09/23/2010 06:03 pm ET Updated May 25, 2011

Tackling Corruption at the MDG Summit: Promises, Promises

In a time of constrained financial resources, leaders at the Millennium Development Goals Summit in New York this week underscored the need to not only continue to provide aid, but to ensure successful results from that aid. Yet, despite ample evidence that corruption undermines effective development results and will impede achieving the MDGs, the final summit action plan, Keeping the Promise: United to Achieve the Millennium Development Goals, made few tangible anti-corruption commitments, relying instead on high level statements, such as:

[i]ntegrity, accountability and transparency are crucial for managing resources and combating the abuse, corruption and organized crime that adversely affect society, particularly the poor and vulnerable. Good governance goals should be pursued in conjunction with development.

In his speech to the UN, outlining how the U.S. administration's development strategy will aim to secure results, President Obama wisely noted that "if the international community just keeps doing the same things in the same way, we will miss many development goals." Regrettably, that is what many donors and recipients seem to be doing.

At an MDG Summit side meeting this week, Transparency International launched a study indicating how corruption is a major obstacle to reaching the MDGs by 2015. The study, The Anti-Corruption Catalyst: Realizing the MDGS by 2015, demonstrates that the demand for bribes is directly related to childbirth death rates. Corruption has a corrosive effect on development efforts to promote literacy, access to health care, education and clean water-- important MDG goals. For example, corruption in water projects raises the cost of connecting a household to clean water by as much as 45 percent.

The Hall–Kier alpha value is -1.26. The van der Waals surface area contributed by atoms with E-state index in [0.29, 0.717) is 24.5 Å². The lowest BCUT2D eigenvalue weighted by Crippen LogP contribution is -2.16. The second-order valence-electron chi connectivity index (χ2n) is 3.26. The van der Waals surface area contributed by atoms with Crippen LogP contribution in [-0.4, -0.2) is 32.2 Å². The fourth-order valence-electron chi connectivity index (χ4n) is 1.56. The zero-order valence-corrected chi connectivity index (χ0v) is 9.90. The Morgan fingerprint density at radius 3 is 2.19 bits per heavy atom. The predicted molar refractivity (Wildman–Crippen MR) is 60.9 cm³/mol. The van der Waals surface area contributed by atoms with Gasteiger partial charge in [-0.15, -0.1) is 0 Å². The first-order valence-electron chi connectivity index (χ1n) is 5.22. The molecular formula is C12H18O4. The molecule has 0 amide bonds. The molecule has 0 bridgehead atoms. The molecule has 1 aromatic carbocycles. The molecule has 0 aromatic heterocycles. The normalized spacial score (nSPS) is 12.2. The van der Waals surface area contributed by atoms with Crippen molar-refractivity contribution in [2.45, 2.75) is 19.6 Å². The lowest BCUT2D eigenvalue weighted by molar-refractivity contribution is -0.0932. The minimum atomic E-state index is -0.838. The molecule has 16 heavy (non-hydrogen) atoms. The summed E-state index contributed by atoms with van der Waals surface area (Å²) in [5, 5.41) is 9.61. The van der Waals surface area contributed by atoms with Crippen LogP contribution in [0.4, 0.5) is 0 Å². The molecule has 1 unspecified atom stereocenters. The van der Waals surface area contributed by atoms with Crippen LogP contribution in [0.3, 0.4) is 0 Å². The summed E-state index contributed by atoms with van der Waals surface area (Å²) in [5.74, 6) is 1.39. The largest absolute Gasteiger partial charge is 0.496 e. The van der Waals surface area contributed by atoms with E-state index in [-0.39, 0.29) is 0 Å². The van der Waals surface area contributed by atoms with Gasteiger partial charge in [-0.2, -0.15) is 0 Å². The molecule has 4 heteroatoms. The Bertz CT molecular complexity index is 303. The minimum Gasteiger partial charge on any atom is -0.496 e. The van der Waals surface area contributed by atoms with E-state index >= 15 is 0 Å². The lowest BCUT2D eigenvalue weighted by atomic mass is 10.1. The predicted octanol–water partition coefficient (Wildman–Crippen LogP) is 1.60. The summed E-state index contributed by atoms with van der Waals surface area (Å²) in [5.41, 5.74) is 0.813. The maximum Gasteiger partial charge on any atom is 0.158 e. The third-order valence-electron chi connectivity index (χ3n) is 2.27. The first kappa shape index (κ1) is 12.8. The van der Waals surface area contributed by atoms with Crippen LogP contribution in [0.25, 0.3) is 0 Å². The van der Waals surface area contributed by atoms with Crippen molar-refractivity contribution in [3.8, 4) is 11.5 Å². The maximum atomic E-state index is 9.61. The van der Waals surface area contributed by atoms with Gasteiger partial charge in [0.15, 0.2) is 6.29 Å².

Increased funding to achieve the MDG goals is necessary but not sufficient. It must be accompanied by a strategy and resources to mainstream transparency and accountability into development programs. Transparency of aid flows, public revenues and expenditures, cracking down on those who demand and those who pay bribes to secure donor-funded deals, denying safe haven to corrupt officials or stolen assets and protecting citizens who speak out are essential, easily achieved but, regrettably, not yet central elements of development strategies.

Calling corruption "the single greatest barrier to prosperity," President Obama reminded those at the summit and, particularly the G20, of the need for action. In his address today to the UN General Assembly he called on members for "specific commitments to promote transparency; to fight corruption; to energize civic engagement" -- next year. But over 140 governments are already parties to the UN Convention Against Corruption and the G-20 members have also made important commitments at Pittsburgh to take action. The question is whether these governments will implement their commitments or, in the president's words, "just keep doing the same things in the same way." Corruption will continue to eat away at resources unless and until there is action on specific, time-bound transparency, accountability and integrity requirements and the resources to achieve them.